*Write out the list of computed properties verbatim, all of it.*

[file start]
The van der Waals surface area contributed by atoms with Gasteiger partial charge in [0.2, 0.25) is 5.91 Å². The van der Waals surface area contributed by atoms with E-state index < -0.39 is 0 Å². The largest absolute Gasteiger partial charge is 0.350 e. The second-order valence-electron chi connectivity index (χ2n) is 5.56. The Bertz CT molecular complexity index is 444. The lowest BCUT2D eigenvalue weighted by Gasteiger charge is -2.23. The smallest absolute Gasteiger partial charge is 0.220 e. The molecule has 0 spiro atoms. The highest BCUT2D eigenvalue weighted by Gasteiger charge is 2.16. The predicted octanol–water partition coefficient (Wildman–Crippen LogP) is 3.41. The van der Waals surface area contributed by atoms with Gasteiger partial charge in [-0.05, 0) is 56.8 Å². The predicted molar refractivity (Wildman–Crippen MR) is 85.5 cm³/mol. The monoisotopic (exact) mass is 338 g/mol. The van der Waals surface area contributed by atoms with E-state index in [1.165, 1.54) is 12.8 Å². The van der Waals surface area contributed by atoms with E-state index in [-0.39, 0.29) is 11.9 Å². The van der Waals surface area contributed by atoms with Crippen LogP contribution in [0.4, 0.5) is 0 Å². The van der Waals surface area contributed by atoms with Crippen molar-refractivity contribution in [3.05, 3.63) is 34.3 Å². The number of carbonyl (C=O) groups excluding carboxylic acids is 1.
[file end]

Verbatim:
The van der Waals surface area contributed by atoms with Gasteiger partial charge in [0.2, 0.25) is 5.91 Å². The van der Waals surface area contributed by atoms with E-state index < -0.39 is 0 Å². The largest absolute Gasteiger partial charge is 0.350 e. The second-order valence-electron chi connectivity index (χ2n) is 5.56. The Bertz CT molecular complexity index is 444. The lowest BCUT2D eigenvalue weighted by Gasteiger charge is -2.23. The smallest absolute Gasteiger partial charge is 0.220 e. The molecule has 0 spiro atoms. The highest BCUT2D eigenvalue weighted by Gasteiger charge is 2.16. The predicted octanol–water partition coefficient (Wildman–Crippen LogP) is 3.41. The van der Waals surface area contributed by atoms with Gasteiger partial charge in [-0.05, 0) is 56.8 Å². The predicted molar refractivity (Wildman–Crippen MR) is 85.5 cm³/mol. The monoisotopic (exact) mass is 338 g/mol. The van der Waals surface area contributed by atoms with E-state index in [1.165, 1.54) is 12.8 Å². The van der Waals surface area contributed by atoms with E-state index in [-0.39, 0.29) is 11.9 Å². The van der Waals surface area contributed by atoms with Crippen LogP contribution in [0.4, 0.5) is 0 Å². The van der Waals surface area contributed by atoms with Crippen molar-refractivity contribution in [3.05, 3.63) is 34.3 Å². The number of carbonyl (C=O) groups excluding carboxylic acids is 1.